The Maine Red Claws were featured on MPBN July 17, 2009. The transcript of the interview is below.


Red Claws Dancers Gear up For Season

July 17, 2009 Reported By: Josie Huang

Maine's new NBA Development League team, the Red Claws, has sold more than 1,000 season tickets this year -- more than any other D-league team in the NBA development league. But the team is still scouting for players. It doesn't have a coach. In fact, the only performers it has are assembled in a World's Gym in Portland.

These are the Red Claws dancers. And for now, they are the public face of the team, showing up at parades and fund-raisers to get out the Red Claws name.

The young women follow coach Tina Kelly's moves in front of the mirrored walls. In their teens and 20s, the 16 dancers come from all over southern Maine. Among them is Tiffanie Delano of Buxton.

Delano auditioned to be a dancer for the Boston Celtics, making it to the finals one year. "I always thought that Boston would be the closest that I would get a dance job, anything professional anyway that wasn't college, and I was really, really relieved to find out that they did," she says.

Come November, when the season starts, Delano and her fellow dancers will not be the main attraction, and they'll only earn $25 a game -- not enough to pay the bills. Not only will they have to know razor-precise dance moves by heart, they'll have to remember to apply fake lashes.

But it's all worth it, says Delano, who is a part-time student and works multiple jobs, yet still manages to schedule upwards of 10 hours of practice a week.

"I print out a calendar from Word," she says. "And I get my schedule from the hat store, and I write it down, and then I give it to the coffee shop manager, and then she writes down my schedule there, then I give it to my manager at the bar, when I'm usually working at the bar, and then to the dance studio, and then everybody kind of works around that. It's crazy. It's ridiculous."

But she still finds time to choreograph dances, like this mind-bendingly intricate routine she teaches to her teammates.

"1-and-2, 3-and-4 and 5 and 6 and 7, 8 around 1, 2, 3, up 4, 5, 6 and 7, roll 8, 1 and whip, hip 4, 5 and 6, 7, 8, 1, 2."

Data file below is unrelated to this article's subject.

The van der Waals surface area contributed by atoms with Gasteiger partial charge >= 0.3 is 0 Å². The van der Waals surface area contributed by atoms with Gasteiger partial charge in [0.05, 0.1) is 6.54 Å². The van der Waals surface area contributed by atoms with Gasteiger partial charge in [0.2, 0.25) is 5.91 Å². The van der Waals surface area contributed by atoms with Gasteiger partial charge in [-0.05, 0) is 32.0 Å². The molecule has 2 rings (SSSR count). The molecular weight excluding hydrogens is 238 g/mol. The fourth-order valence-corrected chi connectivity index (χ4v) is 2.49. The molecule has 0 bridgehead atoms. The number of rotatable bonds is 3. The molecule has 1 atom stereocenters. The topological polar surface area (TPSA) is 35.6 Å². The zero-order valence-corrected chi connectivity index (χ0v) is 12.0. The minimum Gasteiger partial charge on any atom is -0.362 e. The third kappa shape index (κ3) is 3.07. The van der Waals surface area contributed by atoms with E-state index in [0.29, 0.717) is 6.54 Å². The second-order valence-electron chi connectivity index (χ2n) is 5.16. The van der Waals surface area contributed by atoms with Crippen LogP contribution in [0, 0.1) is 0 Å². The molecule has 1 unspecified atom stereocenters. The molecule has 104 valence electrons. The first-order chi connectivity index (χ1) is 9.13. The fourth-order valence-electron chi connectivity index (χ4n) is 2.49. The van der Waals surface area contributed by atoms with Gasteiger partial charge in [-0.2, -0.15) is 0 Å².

Following along is Alicia Owens. She was on the college dance team at the University of Arkansas. "But a lot of the stuff takes a while to come back, like your stamina and flexibility," she says laughing. "Some of those things are going to take a while."

At 27, Owens is the oldest of the dancers and also the most established in the professional world. She's got an MBA and is a financial analyst at TD Banknorth in Portland. "I'm a math geek. I also used to teach at Yarmouth middle school as a math coach."

Owens has been getting a lot of support from her co-workers about her dancing. Her employer happens to be one of the owners of the Red Claws. But she's conscious of naysayers who turn their noses up at dancers.

"I think the stereotype might just be that we're just not as intelligent or we're just bouncy," Owens says. "And some people, they're always going to have those ideals unless they get to know somebody and realize we're just real people. We're real girls and we just like to dance -- we like to entertain people."

Not only will Owens be entertaining, she'll become a local personality performing before thousands of people each game.

Coach Tina Kelly, who counts being a Baltimore Ravens dancer among her career highlights, tells the young women that whenever they have the Red Claws logo on, they have to be "on."

"The crowd doesn't care," Kelly tells them. "They always need you looking fully made up, fully glammed up, like, you know, the curlers, the rollers, the whole thing. You always have to be larger than life - that's your persona."

That's why Kelly is working on getting the dancers special deals with hair stylists and tanning salons, and ordering them uniforms. And that's on top of coaching.

She reminds the women to remember to smile as they dance -- even as they practice. "And so many people are like, no, no, no, you'll see my face on performance day. Baloney! It's a muscle. If you don't work it -- it won't cooperate on the day of the performance."

Listening carefully to Kelly is Jane Thorne of South Portland. She just graduated from high school. In fact, she tried out for the team the day before graduation. "My graduation was the day after auditions and I had a recital the same day for my dance studio."

Thorne's been dancing since age two, but being one of the youngest dancers was intimidating. "I'm usually shyer untiI I get to know people, so being a lot younger than the a lot of the other girls, it's kind of nerve-wracking but it also makes me feel really good about myself because I'm in with all these other people who have had more experiences than I have and are older than me."

Though months away from performing at the Portland Expo, the women are trying out their dance moves for the other people working out at the gym.

Cindy Bain, a dog walker from Portland, stopped her workout to peer through the glass windows at the women practicing. Local sports, of course, have mascots. Think Slugger for the Portland Sea Dogs. But there's nothing like these dancers.

"I like it!" Bain says. "I think it's cool. We need a little glamour. You don't think Maine and think glamour, I don't think. I'm a Mainer. Bean boots with skirt. You don't think glamour -- at least I don't."

You'll see plenty more of the dancers in the run-up to tip-off season. Appearances have been scheduled at Oxford Plains Speedway and other fundraisers.